To boost access to trade finance, the African Export-Import Bank (Afreximbank) has entered into an agreement with Zimbabwe to introduce a facility and associated instruments to alleviate the liquidity challenges confronting the financial sector in the southern African nation.
According to the terms of a memorandum of understanding (MoU), signed by Afreximbank, the Zimbabwe Ministry of Finance and Economic Development and the Reserve Bank of Zimbabwe, the Afreximbank Trade Debt-backed Securities (AFTRADES) will be provided to participating banks as debt securities that could be used as collateral for interbank funds placements in order to promote interbank dealings among Zimbabwean Banks active in trade finance.
“Our objective is to use this facility to enable trade finance banks in Zimbabwe to access much-needed liquidity from cash-surplus banks in the country, thereby increasing their capacity to deepen their trade finance activities,” said Jean-Louis Ekra, President of Afreximbank, after signing the memorandum of understanding in Cairo on 10 February.
Patrick Chinamasa, Minister of Finance and Economic Planning, and Dr. Charity L. Dhliwayo, Acting Governor of the Reserve Bank, had signed the agreement on 31 January on behalf of the Zimbabwean parties.
Mr. Ekra said that Afreximbank’s decision to introduce the facility was motivated by its recognition of the serious constraints limiting the access of Zimbabwe’s trade finance banks to funding as a result of the liquidity challenge confronting the financial sector.
Under the terms of the memorandum of understanding, AFTRADES would be structured as a collateral swap involving the issuance of securities by Afreximbank to participating banks in exchange for trade–related collateral or securities presented by those banks.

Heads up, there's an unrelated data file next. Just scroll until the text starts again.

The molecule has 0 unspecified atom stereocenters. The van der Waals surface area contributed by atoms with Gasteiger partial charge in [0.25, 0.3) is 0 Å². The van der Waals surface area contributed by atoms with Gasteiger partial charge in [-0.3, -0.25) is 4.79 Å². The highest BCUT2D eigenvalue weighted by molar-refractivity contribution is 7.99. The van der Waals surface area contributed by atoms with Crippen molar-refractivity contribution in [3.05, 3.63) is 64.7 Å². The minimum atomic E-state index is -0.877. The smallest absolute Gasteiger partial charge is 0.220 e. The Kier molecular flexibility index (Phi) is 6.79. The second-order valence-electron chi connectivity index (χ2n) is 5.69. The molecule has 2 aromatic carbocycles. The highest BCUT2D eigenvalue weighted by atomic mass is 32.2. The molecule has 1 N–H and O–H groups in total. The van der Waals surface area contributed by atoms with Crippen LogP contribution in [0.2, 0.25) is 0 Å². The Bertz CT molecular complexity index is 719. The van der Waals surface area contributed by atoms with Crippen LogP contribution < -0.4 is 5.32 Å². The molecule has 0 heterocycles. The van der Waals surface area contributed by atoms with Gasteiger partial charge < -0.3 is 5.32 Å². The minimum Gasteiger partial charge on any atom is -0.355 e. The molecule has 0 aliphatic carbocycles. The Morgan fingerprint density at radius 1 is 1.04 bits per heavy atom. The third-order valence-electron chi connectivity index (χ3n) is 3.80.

The Government of Zimbabwe, through the Ministry of Finance and Economic Development, will serve as the facility’s guarantor and liquidity support contributor, up to agreed levels, while the Reserve Bank of Zimbabwe will grant the regulatory approvals required by the participating banks.
In addition, the Reserve Bank will provide the infrastructure required for the implementation and administration of the facility.
Only solvent banks, which are not facing fundamental problems of viability, will be eligible for the facility, according to the memorandum.
The African Export Import Bank was established in October 1993 by African governments, African private and institutional investors, and non-African investors to finance and promote intra- and extra-African trade.
Its two basic constitutive documents are the Establishment Agreement, which gives it the status of an international organization, and the Charter, which governs its corporate structure and operations.
Since 1994, the Bank has approved more than US$ 25 billion in credit facilities in support of African trade, including US$3.71 billion in 2012.